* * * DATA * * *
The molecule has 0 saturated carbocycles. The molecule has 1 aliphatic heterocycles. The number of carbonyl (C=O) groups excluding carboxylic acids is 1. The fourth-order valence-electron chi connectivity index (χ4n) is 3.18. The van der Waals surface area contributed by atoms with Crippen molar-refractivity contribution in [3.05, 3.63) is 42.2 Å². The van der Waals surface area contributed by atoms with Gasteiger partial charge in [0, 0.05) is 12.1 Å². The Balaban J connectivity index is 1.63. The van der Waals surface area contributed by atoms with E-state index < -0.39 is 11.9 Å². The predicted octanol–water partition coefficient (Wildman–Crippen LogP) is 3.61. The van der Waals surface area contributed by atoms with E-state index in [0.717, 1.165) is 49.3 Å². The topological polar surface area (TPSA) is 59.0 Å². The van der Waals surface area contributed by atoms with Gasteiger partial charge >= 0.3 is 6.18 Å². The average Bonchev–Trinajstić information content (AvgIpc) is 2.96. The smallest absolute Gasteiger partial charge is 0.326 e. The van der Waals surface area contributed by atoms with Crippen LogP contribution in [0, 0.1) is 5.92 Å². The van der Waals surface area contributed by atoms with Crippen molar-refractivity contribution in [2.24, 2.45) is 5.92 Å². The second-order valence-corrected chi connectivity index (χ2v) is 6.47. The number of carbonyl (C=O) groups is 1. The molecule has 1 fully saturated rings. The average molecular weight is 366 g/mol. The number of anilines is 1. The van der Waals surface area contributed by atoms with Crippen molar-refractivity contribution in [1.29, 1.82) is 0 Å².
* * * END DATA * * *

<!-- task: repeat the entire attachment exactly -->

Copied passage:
The molecule has 0 saturated carbocycles. The molecule has 1 aliphatic heterocycles. The number of carbonyl (C=O) groups excluding carboxylic acids is 1. The fourth-order valence-electron chi connectivity index (χ4n) is 3.18. The van der Waals surface area contributed by atoms with Crippen molar-refractivity contribution in [3.05, 3.63) is 42.2 Å². The van der Waals surface area contributed by atoms with Gasteiger partial charge in [0, 0.05) is 12.1 Å². The Balaban J connectivity index is 1.63. The van der Waals surface area contributed by atoms with E-state index < -0.39 is 11.9 Å². The predicted octanol–water partition coefficient (Wildman–Crippen LogP) is 3.61. The van der Waals surface area contributed by atoms with E-state index in [0.717, 1.165) is 49.3 Å². The topological polar surface area (TPSA) is 59.0 Å². The van der Waals surface area contributed by atoms with Gasteiger partial charge >= 0.3 is 6.18 Å². The average Bonchev–Trinajstić information content (AvgIpc) is 2.96. The smallest absolute Gasteiger partial charge is 0.326 e. The van der Waals surface area contributed by atoms with Crippen LogP contribution in [0, 0.1) is 5.92 Å². The van der Waals surface area contributed by atoms with Crippen molar-refractivity contribution in [2.24, 2.45) is 5.92 Å². The second-order valence-corrected chi connectivity index (χ2v) is 6.47. The number of carbonyl (C=O) groups is 1. The molecule has 1 fully saturated rings. The average molecular weight is 366 g/mol. The number of anilines is 1. The van der Waals surface area contributed by atoms with Crippen molar-refractivity contribution in [1.29, 1.82) is 0 Å².